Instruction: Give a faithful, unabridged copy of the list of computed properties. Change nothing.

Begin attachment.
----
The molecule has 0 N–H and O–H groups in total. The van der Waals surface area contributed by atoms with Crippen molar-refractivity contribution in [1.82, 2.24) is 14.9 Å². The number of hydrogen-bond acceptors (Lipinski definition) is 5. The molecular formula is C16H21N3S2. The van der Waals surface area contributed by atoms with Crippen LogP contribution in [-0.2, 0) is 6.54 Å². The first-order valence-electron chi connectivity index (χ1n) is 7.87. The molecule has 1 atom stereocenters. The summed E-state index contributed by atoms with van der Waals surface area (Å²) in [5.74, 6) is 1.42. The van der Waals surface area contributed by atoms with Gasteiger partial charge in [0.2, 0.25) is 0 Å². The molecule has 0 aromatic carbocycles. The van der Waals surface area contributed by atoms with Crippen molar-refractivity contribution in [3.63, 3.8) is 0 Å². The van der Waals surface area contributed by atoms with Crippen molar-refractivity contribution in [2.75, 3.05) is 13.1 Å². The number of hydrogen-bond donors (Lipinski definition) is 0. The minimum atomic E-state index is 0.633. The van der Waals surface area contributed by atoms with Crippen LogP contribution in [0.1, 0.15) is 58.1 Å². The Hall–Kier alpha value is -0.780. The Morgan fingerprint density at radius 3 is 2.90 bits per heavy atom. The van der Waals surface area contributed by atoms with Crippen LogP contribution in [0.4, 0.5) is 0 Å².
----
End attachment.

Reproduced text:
The molecule has 0 N–H and O–H groups in total. The van der Waals surface area contributed by atoms with Crippen molar-refractivity contribution in [1.82, 2.24) is 14.9 Å². The number of hydrogen-bond acceptors (Lipinski definition) is 5. The molecular formula is C16H21N3S2. The van der Waals surface area contributed by atoms with Crippen LogP contribution in [-0.2, 0) is 6.54 Å². The first-order valence-electron chi connectivity index (χ1n) is 7.87. The molecule has 1 atom stereocenters. The summed E-state index contributed by atoms with van der Waals surface area (Å²) in [5.74, 6) is 1.42. The van der Waals surface area contributed by atoms with Gasteiger partial charge in [0.2, 0.25) is 0 Å². The molecule has 0 aromatic carbocycles. The van der Waals surface area contributed by atoms with Crippen molar-refractivity contribution in [3.63, 3.8) is 0 Å². The van der Waals surface area contributed by atoms with Crippen molar-refractivity contribution in [2.75, 3.05) is 13.1 Å². The number of hydrogen-bond donors (Lipinski definition) is 0. The minimum atomic E-state index is 0.633. The van der Waals surface area contributed by atoms with Crippen LogP contribution in [0.1, 0.15) is 58.1 Å². The Hall–Kier alpha value is -0.780. The Morgan fingerprint density at radius 3 is 2.90 bits per heavy atom. The van der Waals surface area contributed by atoms with Crippen LogP contribution in [0.4, 0.5) is 0 Å².